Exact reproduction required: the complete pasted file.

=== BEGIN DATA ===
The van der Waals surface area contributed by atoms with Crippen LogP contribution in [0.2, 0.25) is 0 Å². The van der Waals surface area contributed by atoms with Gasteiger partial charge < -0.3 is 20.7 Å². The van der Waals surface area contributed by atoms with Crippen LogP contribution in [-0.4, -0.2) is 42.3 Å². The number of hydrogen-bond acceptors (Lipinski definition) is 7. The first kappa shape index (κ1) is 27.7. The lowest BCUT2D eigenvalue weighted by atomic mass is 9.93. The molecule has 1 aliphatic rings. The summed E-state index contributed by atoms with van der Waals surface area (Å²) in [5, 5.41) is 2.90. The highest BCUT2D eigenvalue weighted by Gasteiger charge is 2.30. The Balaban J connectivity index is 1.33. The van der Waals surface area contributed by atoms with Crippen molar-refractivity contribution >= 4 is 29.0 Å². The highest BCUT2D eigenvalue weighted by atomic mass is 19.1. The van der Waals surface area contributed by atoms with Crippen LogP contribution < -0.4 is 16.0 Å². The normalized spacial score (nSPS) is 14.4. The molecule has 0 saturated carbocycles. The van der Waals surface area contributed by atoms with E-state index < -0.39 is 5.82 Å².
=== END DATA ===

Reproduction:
The van der Waals surface area contributed by atoms with Crippen LogP contribution in [0.2, 0.25) is 0 Å². The van der Waals surface area contributed by atoms with Gasteiger partial charge < -0.3 is 20.7 Å². The van der Waals surface area contributed by atoms with Crippen LogP contribution in [-0.4, -0.2) is 42.3 Å². The number of hydrogen-bond acceptors (Lipinski definition) is 7. The first kappa shape index (κ1) is 27.7. The lowest BCUT2D eigenvalue weighted by atomic mass is 9.93. The molecule has 1 aliphatic rings. The summed E-state index contributed by atoms with van der Waals surface area (Å²) in [5, 5.41) is 2.90. The highest BCUT2D eigenvalue weighted by Gasteiger charge is 2.30. The Balaban J connectivity index is 1.33. The van der Waals surface area contributed by atoms with Crippen molar-refractivity contribution >= 4 is 29.0 Å². The highest BCUT2D eigenvalue weighted by atomic mass is 19.1. The van der Waals surface area contributed by atoms with Crippen LogP contribution < -0.4 is 16.0 Å². The normalized spacial score (nSPS) is 14.4. The molecule has 0 saturated carbocycles. The van der Waals surface area contributed by atoms with E-state index < -0.39 is 5.82 Å².